Once upon a time, Amerindie labels would take a chance on Down Under artists, damn the quarterly reports. The golden era of 1985-95 (or thereabouts) passed long ago, however. Perhaps with folks like 12XU and In The Red stepping into the commercial fray anew, other labels will pick up the baton.

FITS OF HAIL – Belmore 7” 45

Sound of the Sea / www.soundofthesea.com

The Upshot: Velvets-esque folk rock and choogling drone, with a distinctive Clevo vibe, and on colored wax to boot.

This utterly gorgeous—sonically and visually—splatter-colored vinyl 7” comprises a pair of must-hear tracks, along with a bonus digital tune should the consumer opt for the CD or download versions. If you are a regular reader of BLURT, you no doubt already know which format we strongly recommend. It’s by Cleveland quartet Fits of Hail, the brainchild of vocalist/guitarist Chris Anderson, who did the bulk of work on the previous two FoH releases, and is now joined by bassist Alan Grandy, guitarist Mike Reilly, and drummer John Kalman. Together, they make a moody-yet-joyful noise of an irresistible earworm quality.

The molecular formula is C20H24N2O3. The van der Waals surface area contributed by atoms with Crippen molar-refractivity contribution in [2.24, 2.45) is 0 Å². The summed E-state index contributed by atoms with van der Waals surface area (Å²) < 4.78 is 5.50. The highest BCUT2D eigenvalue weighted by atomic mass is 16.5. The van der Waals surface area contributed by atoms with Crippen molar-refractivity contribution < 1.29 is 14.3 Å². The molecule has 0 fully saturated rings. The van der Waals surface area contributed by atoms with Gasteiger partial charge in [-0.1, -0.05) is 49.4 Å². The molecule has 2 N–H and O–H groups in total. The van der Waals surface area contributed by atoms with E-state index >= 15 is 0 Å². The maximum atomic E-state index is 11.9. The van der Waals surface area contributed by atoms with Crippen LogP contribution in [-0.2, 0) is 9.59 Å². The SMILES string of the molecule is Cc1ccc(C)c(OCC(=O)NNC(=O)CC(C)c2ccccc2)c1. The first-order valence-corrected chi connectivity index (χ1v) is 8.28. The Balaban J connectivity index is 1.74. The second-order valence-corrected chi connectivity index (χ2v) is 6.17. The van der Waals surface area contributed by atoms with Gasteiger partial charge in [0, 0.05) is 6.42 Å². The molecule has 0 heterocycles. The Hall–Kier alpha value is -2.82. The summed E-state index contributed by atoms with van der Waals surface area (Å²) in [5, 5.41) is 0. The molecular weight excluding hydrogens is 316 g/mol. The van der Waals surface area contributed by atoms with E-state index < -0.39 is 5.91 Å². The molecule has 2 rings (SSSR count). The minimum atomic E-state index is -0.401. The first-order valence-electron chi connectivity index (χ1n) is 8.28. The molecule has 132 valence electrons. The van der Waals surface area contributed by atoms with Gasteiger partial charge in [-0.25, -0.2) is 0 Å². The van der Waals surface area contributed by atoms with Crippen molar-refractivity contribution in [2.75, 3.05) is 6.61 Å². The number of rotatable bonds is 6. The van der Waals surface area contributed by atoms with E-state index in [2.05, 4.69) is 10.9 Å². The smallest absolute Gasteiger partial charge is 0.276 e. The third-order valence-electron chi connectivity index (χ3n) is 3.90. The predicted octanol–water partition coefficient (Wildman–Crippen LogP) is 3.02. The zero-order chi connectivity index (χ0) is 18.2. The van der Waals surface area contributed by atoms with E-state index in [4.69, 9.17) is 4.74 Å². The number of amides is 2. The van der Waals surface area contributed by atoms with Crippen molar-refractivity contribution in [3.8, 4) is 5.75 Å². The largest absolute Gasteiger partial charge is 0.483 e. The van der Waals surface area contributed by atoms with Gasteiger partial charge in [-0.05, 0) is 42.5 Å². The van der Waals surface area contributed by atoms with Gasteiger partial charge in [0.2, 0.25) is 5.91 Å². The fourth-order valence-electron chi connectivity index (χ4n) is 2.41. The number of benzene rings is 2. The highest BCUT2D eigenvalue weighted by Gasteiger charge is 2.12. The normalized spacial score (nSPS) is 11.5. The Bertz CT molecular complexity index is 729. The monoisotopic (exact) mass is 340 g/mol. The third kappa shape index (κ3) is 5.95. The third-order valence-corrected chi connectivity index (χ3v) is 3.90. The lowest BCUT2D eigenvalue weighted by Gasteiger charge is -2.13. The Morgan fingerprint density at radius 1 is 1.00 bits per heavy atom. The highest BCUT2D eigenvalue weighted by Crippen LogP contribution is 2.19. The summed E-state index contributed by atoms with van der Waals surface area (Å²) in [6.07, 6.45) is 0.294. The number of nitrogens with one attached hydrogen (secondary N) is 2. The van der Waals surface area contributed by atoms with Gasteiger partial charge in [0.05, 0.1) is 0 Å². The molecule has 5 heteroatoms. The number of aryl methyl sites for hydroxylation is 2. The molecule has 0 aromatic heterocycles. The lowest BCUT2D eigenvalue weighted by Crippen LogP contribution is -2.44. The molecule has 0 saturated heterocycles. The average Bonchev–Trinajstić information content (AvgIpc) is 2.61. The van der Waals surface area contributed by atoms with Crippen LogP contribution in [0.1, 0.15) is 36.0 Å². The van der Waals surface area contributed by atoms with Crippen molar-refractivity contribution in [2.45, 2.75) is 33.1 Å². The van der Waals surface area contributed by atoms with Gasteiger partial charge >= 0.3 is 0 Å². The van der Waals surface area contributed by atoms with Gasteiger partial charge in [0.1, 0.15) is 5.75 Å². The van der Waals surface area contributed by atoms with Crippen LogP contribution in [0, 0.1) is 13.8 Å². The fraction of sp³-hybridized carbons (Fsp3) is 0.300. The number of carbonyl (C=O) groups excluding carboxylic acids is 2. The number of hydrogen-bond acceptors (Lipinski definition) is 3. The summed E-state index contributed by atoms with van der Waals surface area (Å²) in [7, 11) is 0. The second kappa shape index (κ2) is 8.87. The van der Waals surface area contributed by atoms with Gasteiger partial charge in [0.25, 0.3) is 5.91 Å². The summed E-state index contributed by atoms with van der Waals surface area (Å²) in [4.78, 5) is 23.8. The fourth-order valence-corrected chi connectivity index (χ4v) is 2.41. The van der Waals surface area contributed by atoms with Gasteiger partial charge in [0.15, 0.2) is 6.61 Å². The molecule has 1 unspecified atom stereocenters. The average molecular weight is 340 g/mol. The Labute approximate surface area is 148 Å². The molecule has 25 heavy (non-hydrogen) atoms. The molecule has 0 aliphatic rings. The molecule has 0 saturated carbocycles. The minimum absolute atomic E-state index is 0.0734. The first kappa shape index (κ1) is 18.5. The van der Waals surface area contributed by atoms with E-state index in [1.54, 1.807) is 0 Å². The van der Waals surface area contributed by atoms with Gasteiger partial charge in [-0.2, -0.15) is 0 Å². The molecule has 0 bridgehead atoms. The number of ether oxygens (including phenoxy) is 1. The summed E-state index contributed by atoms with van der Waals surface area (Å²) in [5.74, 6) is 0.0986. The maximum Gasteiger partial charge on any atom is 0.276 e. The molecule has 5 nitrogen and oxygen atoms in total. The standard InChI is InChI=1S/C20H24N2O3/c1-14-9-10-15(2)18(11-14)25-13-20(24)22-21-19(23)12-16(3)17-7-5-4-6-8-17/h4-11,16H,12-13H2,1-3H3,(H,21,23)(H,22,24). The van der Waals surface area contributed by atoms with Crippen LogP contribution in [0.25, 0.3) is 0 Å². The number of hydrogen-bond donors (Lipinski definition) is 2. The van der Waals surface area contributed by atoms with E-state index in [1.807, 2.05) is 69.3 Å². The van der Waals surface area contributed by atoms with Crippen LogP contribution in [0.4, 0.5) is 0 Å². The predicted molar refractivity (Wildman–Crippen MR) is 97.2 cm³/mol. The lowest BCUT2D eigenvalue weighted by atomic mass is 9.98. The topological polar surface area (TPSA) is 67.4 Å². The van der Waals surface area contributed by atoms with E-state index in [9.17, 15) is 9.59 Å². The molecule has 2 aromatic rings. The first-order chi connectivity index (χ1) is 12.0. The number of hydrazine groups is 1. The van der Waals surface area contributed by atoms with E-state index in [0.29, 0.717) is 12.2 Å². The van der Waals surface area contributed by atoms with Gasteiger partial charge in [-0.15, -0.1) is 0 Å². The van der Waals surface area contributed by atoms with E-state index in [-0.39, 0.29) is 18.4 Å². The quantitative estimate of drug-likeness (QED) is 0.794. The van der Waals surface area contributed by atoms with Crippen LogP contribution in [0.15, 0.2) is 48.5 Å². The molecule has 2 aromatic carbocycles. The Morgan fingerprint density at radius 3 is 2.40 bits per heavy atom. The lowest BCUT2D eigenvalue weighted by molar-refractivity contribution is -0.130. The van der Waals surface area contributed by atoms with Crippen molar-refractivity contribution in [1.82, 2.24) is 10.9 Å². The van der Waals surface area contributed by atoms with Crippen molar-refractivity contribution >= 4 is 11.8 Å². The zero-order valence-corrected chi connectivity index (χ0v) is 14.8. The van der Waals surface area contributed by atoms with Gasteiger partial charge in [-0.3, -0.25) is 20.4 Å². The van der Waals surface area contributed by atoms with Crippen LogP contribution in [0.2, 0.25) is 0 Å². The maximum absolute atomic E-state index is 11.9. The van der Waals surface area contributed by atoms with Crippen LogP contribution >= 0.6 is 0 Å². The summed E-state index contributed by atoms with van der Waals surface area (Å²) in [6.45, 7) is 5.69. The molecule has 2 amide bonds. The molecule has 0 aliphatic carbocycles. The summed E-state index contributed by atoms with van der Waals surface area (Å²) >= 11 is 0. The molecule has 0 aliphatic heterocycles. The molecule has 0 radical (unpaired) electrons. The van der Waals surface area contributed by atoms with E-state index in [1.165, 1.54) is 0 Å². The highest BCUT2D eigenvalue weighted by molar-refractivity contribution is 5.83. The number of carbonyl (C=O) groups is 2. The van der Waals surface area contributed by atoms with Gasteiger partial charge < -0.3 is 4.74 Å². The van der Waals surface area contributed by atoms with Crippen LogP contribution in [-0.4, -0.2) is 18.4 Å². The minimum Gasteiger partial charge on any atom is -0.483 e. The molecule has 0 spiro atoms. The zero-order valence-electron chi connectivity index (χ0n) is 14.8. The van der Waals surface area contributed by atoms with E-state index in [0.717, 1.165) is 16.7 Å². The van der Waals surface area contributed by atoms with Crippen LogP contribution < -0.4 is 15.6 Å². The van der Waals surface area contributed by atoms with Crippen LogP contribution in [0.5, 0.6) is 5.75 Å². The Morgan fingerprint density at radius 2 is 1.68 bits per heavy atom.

Main track “Clutter” has a kind of low-key, subtly choogling Velvets vibe, a folk-rockish drone ‘n’ chime emitted from the guitars and Anderson’s yearning vocal powering the narrative. Flip the single, though, and be prepared for, as the saying goes, something completely different: “Came Through the Change” has a brash—in places almost ground-zero, late ‘70s NYC punk—vibe, all tumbling percussion and fuzztone riffs spliced by Verlaine/Lloyd-style fretboard strafing.

It’s only one man’s vote, but allow me to just state for the record: Fits of Hail. Long-player. Now.

You are welcome to head over to their Bandcamp page where the three Belmore tracks can be downloaded for a ridiculously affordable price. Once you do, though, I predict you’ll find yourself coveting the aforementioned color-wax physical artifact, so surf on over to the label website and order away.

BORZOI – Surrender the Farm  7” EP

12XU / www.12xu.net

Australian noize-rock that will have you camping out at the Ticketmaster office.

Are they from Melbourne, Australia, or recent transplants laying seed in Austin, Texas? Considering the sheer brazen, brutal (but serene to we tinnitus-afflicted music fans) racket this trio makes, it’s a moot point. On this four-songer, Borzoi sings of flak jackets, millipedes, Florida, Skoal chaw, and existential dread (of the latter topic, I’m not certain, but work with me). It’s kind of like fellow Oz-ites feedtime, if feedtime’s members were reincarnated as glue-sniffing teens, recorded all their material live, and then processed the resulting tapes through a CB microphone.

I’m sorry if most of you have no idea what a CB is.